In 1859, major gold discoveries in Gold Hill, Idaho Springs, and Black Hawk brought thousands of fortune seekers to the Front Range. These first settlers had to figure out how to feed themselves and supply the booming mines from our "desert". The first thing they needed was a reliable and plentiful water supply. So miners turned to farming, and built Boulder's ditches using water-wrangling skills learned in California.
Right, top: Stephen Long, the first American explorer of Colorado's Front Range labeled our area "The Great American Desert." In 1820, his men struggled to find potable water on the Colorado plains. Buffalo chips were their only fuel and game was scarce. Long's advice was to avoid the Front Range entirely. Shown: Stephen Long's map from his 1820 expedition. Courtesy National Archives, Map # NWCS-077-CWMF-US62-sheet 1 of 2, 1820.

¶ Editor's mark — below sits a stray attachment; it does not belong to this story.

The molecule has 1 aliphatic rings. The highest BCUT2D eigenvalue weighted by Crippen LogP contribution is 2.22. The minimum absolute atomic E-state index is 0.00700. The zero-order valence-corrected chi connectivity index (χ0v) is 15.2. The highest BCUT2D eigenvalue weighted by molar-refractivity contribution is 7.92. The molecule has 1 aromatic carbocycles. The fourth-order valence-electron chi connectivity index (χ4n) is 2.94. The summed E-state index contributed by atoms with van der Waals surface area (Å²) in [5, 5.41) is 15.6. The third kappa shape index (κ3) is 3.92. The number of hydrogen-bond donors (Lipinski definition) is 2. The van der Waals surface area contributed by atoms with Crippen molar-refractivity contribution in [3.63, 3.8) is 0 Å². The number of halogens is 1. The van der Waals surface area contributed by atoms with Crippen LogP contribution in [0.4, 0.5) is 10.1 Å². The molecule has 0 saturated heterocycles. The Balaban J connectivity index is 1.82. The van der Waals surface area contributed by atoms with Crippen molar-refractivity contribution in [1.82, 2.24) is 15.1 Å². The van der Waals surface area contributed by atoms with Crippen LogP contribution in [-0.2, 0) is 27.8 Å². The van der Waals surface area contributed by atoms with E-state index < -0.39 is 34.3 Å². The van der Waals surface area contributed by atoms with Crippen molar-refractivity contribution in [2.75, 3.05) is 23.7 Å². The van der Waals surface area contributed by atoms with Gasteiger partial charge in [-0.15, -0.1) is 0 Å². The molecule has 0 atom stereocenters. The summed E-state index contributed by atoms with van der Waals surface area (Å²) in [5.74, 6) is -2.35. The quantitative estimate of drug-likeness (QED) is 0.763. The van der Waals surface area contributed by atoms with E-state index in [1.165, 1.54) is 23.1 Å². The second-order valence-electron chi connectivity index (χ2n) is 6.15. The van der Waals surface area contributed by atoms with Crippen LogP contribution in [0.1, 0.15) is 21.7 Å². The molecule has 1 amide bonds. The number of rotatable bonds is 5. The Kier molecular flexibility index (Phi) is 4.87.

Right, bottom: Marinus Smith rolled into Boulder from Illinois in June 1859. He was a veteran of the California gold fields. This time, he decided, he would make money by supplying miners, not being one. Smith immediately acquired 220 acres of rich bottom land along Boulder Creek, in what is now the Goss-Grove and Highland Lawn neighborhoods. With four friends, he set about digging the Smith-Goss Ditch. Water was let into the ditch during the summer, and Marinus officially filed on it November 20th, 1859. Marinus had been in Boulder only 5 months. Marinus Smith, from Carnegie Branch Library for Local History, Boulder CO.